Wednesday, January 18, 2012

Tangling with a bush hog

In decades past, many prospective vet students were from agricultural backgrounds. With the increase in companion animals, there has been a relative decrease in both students coming in from a farm animal background as well as a decrease in those graduating from vet school and going into large animal practice. As such, sometimes on a farm call, the client will say something assuming that everyone knows what he/she is talking about, but the students that have little farm experience are lost in the dark. This story comes from an American student that did her first 3 years of vet school in the Caribbean...which might or might not have contributed to her communication issues with a rural southern farmer.

Farmer: Well, Doc, old Bessie here tangled with a bush hog and lost.

The students proceed to do an exam on a horse with a large laceration.

During the discussion of how to treat, should a tetanus vaccine be given, our staunch suburbanite student asks: Are bush hogs indigenous to (southern farming community)?

"No, seriously, are they indigenous or not?"

For those that were not either raised on farms or have family members that like playing with large scale yard gear, you might not have ever heard of a bush hog. Basically, it is big piece of farming equipment with pokey sticky things that jut out to create a hazard for horses. And anyone that knows horses knows that if there is one bush hog a 100 acre field and there are 10 horses, at least 2 will get mauled by the bush hog, even though it is standing there minding its own business.

Any who, lucky for the vet student in question, she had a great sense of humor and withstood the 3 months of ribbing that followed.


  1. I guess I have spent too much time in the city. :( I thought you were going to say that a bush hog was some sort of feral pig and the joke would be that there are no feral pigs in that particular area and that anybody with half a brain would know that, LOL. Never entered my mind it was a piece of machinery.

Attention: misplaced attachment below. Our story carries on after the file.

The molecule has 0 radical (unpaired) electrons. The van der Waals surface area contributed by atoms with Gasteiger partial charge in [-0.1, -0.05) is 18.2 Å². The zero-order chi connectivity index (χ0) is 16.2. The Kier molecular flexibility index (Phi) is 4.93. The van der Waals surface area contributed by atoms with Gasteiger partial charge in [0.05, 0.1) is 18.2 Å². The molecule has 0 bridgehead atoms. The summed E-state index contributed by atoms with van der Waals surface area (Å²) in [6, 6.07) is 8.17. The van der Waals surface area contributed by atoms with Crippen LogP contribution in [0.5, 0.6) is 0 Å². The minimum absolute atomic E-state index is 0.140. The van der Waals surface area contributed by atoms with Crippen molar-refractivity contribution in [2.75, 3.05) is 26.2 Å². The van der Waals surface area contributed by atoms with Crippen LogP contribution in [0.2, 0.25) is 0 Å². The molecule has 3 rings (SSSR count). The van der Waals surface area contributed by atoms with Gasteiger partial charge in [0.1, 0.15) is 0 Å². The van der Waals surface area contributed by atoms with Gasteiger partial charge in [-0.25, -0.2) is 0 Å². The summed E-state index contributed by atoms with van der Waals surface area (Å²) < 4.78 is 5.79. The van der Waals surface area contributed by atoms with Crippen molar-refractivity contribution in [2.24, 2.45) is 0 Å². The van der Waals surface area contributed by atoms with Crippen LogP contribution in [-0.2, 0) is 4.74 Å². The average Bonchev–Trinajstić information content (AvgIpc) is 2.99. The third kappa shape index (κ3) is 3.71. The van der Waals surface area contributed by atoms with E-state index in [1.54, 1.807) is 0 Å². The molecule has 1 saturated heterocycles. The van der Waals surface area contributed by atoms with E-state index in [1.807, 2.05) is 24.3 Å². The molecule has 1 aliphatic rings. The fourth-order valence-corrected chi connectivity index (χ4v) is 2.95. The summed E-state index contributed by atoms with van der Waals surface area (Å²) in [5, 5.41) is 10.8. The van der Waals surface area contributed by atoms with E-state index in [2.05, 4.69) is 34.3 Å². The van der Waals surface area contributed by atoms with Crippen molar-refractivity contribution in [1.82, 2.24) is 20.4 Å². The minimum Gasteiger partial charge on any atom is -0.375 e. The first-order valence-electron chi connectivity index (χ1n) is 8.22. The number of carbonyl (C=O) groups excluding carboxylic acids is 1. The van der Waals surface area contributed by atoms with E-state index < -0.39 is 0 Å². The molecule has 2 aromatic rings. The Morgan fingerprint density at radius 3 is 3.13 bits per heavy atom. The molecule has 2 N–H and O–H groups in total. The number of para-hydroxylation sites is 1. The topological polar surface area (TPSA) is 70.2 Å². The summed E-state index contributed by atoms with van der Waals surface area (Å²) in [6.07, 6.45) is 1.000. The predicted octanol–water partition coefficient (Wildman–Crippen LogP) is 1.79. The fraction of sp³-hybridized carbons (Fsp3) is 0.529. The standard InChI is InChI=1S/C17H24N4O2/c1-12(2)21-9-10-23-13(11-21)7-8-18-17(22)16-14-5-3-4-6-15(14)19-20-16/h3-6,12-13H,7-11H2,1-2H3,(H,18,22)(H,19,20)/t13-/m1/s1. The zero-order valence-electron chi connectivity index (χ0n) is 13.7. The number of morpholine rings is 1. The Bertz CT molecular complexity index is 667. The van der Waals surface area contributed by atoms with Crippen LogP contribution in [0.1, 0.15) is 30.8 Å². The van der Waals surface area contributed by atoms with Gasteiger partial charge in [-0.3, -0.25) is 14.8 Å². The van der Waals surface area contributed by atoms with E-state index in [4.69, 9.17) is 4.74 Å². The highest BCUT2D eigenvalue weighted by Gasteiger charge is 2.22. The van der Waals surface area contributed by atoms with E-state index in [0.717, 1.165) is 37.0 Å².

p.s. I think pigs are awesome creatures. I have a potbelly pig living with me (along with a few other critters). She's great.

  2. From one urbanite to another: I had no idea... I was thinking some kind of wild boar. Although, in all fairness, that's what the logo is for the bush hog company. Silly farm people and their fifty names for everything.

  3. Dude. First time I ever heard of a bush hog, I thought it was some bizarre species of frat boy!

  4. If it's any comfort... as a vet student coming from a rural area and now working in a small animal hospital.. I am continually teased for describing dogs as "small and white"... nevermind the day I called a king charle's cavalier or whatever it may be called a cocker spaniel (I thought small spaniel creatures were cocker spaniels and larger ones were springer spaniels...). I also tend to reflexively call border collies "sheep dogs" because in my past life of visiting sheep farms they were herded by... sheep dogs. My reflexive response that a chronically ill patient with no good outcome in sight should be eaten is not appreciated either..

    1. Don't feel bad! You've got experience that will serve you well in life. Border collies *are* sheep dogs:)

    2. When I first started vet school, we had a class in the "art of vet med." The class was great for illuminating little things that would help us in class. It was also great for a little intellectual break between all of the bruiser courses of anatomy, physiology, et al. We had a slide test on dog breeds. I did my undergrad at a school with a working farm, but my summer were spent in small animal medicine. I thought I knew dog breeds. But I kid you not, the only way I could tell the difference between the slide of a silky terrier and the yorkie was color of the blanket in the slide. I am really glad that the professor didn't put out new slides for the test.

      A little tip on telling the cocker from the CKC spaniel is that the cocker usually tries to bite you and the CKC usually tries to kiss you.

  5. "And anyone that knows horses knows that if there is one bush hog a 100 acre field and there are 10 horses, at least 2 will get mauled by the bush hog, even though it is standing there minding its own business."

    SO true!!